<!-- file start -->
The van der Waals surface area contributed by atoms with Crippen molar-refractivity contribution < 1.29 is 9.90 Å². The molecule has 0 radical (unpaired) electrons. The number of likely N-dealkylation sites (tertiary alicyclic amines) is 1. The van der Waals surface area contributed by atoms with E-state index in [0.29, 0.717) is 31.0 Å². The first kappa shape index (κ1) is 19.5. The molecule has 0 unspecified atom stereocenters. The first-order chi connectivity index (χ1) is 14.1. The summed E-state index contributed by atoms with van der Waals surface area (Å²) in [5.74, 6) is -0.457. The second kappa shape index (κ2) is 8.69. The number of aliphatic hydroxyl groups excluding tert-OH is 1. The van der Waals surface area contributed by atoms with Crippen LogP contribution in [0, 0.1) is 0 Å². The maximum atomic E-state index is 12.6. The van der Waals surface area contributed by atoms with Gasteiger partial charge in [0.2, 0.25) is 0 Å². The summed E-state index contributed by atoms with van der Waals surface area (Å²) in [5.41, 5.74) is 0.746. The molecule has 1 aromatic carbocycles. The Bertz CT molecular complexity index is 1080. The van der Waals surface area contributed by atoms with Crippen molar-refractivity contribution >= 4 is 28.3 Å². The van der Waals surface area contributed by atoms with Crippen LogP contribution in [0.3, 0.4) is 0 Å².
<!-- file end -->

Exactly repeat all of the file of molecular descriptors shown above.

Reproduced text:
The van der Waals surface area contributed by atoms with Crippen molar-refractivity contribution < 1.29 is 9.90 Å². The molecule has 0 radical (unpaired) electrons. The number of likely N-dealkylation sites (tertiary alicyclic amines) is 1. The van der Waals surface area contributed by atoms with E-state index in [0.29, 0.717) is 31.0 Å². The first kappa shape index (κ1) is 19.5. The molecule has 0 unspecified atom stereocenters. The first-order chi connectivity index (χ1) is 14.1. The summed E-state index contributed by atoms with van der Waals surface area (Å²) in [5.74, 6) is -0.457. The second kappa shape index (κ2) is 8.69. The number of aliphatic hydroxyl groups excluding tert-OH is 1. The van der Waals surface area contributed by atoms with Crippen LogP contribution in [0, 0.1) is 0 Å². The maximum atomic E-state index is 12.6. The van der Waals surface area contributed by atoms with Gasteiger partial charge in [0.2, 0.25) is 0 Å². The summed E-state index contributed by atoms with van der Waals surface area (Å²) in [5.41, 5.74) is 0.746. The molecule has 1 aromatic carbocycles. The Bertz CT molecular complexity index is 1080. The van der Waals surface area contributed by atoms with Crippen molar-refractivity contribution >= 4 is 28.3 Å². The van der Waals surface area contributed by atoms with Crippen LogP contribution in [0.3, 0.4) is 0 Å².